Applicants still continue to compare themselves with wrong comparators.

 

     Applicants need to do more spade work in preparing their cases.

 

 

 STATISTICS OF EMPLOYMENT EQUITY ACT CASES REFERRED

 JANUARY TO MARCH 2016

  

 

 

ISSUE

EL

PE

FS

JB

EK

TW

KZN

LP

MP

NC

NW

WC

HO

NATIONAL

Arbitrary

4

17

9

77

31

14

37

14

10

10

6

147

 

376

Equal pay

18

11

1

28

18

11

30

6

4

11

 

29

1

168

Sexual

Harassment

 

1

4

9

1

6

4

7

5

1

3

9

 

50

Race

 

 

2

1

1

2

5

1

2

 

1

13

 

28

Sex

 

 

 

 

 

 

1

 

 

 

 

 

 

1

Disability

 

 

 

 

 

 

2

1

 

 

 

1

 

4

HIV Status

 

 

 

2

 

 

4

 

 

 

 

1

 

7

Colour

 

1

7

3

2

 

2

 

1

 

 

 

 

16

Protection of

Rights

2

 

 

1

 

 

4

 

1

 

 

 

 

8

Age

1

 

 

4

 

2

1

 

 

 

 

1

 

9

Psychological/ Medical Testing

 

 

 

 

1

 

1

 

 

 

 

 

 

2

Religion

 

1

 

2

1

1

1

 

 

 

 

 

 

6

Belief

 

 

1

 

 

 

 

 

 

 

 

 

 

1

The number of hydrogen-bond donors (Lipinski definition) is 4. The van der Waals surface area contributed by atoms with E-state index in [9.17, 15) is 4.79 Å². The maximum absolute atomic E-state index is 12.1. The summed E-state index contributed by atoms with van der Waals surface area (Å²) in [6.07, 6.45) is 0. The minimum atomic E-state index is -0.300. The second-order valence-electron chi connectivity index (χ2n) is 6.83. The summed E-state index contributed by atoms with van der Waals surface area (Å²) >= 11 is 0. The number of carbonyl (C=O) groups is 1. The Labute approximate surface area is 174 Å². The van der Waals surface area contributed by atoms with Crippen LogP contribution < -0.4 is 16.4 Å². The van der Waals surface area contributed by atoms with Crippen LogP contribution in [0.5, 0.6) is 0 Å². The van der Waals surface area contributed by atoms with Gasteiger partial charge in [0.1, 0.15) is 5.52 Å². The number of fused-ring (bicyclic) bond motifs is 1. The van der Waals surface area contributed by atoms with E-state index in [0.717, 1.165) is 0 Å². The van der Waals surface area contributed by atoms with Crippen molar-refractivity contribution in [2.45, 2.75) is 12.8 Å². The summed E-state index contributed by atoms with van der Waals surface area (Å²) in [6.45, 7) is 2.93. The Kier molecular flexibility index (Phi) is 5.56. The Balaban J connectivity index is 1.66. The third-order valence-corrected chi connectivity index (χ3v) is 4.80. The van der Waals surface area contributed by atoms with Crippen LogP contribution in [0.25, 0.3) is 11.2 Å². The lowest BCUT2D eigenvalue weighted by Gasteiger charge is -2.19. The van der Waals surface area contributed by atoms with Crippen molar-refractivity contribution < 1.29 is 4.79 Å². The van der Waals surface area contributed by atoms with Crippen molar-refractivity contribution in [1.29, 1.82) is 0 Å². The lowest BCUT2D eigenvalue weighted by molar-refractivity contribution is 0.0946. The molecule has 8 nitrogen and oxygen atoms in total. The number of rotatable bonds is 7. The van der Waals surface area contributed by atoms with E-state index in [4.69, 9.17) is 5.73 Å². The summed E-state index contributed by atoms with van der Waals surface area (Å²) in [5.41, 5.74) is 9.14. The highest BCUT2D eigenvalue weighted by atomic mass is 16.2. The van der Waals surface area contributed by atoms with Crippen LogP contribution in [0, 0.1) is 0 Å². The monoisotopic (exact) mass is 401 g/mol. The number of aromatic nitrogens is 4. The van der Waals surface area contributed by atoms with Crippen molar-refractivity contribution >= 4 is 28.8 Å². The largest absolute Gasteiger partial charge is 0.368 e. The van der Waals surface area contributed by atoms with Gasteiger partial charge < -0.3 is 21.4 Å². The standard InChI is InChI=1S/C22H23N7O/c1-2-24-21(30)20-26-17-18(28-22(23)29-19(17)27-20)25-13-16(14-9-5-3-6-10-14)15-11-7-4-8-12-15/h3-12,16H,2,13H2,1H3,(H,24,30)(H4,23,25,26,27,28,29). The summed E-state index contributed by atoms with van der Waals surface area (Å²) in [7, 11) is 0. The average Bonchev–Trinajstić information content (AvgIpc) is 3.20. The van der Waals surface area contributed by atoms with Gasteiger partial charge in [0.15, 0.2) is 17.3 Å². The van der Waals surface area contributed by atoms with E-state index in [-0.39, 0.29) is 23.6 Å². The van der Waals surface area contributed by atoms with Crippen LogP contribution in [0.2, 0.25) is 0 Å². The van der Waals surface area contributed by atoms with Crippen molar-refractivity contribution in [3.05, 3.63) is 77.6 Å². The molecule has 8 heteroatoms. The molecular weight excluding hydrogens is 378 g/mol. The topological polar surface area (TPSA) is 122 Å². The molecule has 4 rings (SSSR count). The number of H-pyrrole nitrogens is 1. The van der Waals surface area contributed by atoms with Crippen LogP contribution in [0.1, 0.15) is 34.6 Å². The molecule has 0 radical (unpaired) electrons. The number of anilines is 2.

Birth

 

 

 

1

 

1

 

 

 

 

 

 

 

2

Gender

 

 

 

1

 

2

2

 

 

 

 

1

 

6

Sexual

Orientation

 

1

 

1

 

1

 

 

 

 

 

 

 

3

Culture

 

 

1

 

 

 

1

 

 

 

 

 

 

2

Political Opinion

 

 

 

 

 

 

 

 

 

 

 

 

 

0

Marital Status

 

 

 

 

 

 

 

 

 

 

 

 

 

0

Total

25

32

25

130

55

40

95

29

23

22

10

202

1

689

 

 

The number of referred cases has decreased in comparison to 696 referrals during the third quarter of 2015/16 financial year.

  

EMPLOYMENT EQUITY ACT CASES HEARD AND OUTCOMES - JANUARY TO MARCH 2016

CASES HEARD

OUTCOMES

Pre-Conciliation

19

Unresolved

375

Conciliation

596

Settled

175

Arbitration

249

Withdrawn

140

In Limine

26

Postponed/ Part-Heard

70

Con- Arb

9

Out of Jurisdiction

31

Rescission

1

Dismissed

29

 

 

Pending Outcome

36

 

 

Awards Rendered

44

TOTAL

900

 

900

 

 

·       The number of cases heard has increased in comparison to 872 cases heard during the third quarter of the 2015/16 financial year.


 

MATTER OF INTEREST

PAY DIFFERENCE DUE TO GEOGRAPHICAL LOCATION Summary of judgment by Commissioner Ronel De Wet

Commissioner Ronel De Wet

 

The issue

 

Whether the failure to pay an employee in one province the same as an employee in another province, constitutes unfair discrimination based on an unlistedor arbitrary ground?

 

 

In Duma v Minister of Correctional Services and Others [2016] ZALCCT 6 (2 February 2016) the court held the ground of geographical location as a basis to prejudice an employee, by paying that employee less for the same work as another in a different location, has the ability to impair the dignity of that person in a manner comparable to the listed grounds (under Section 6(1) of the EEA) and amounts to discrimination.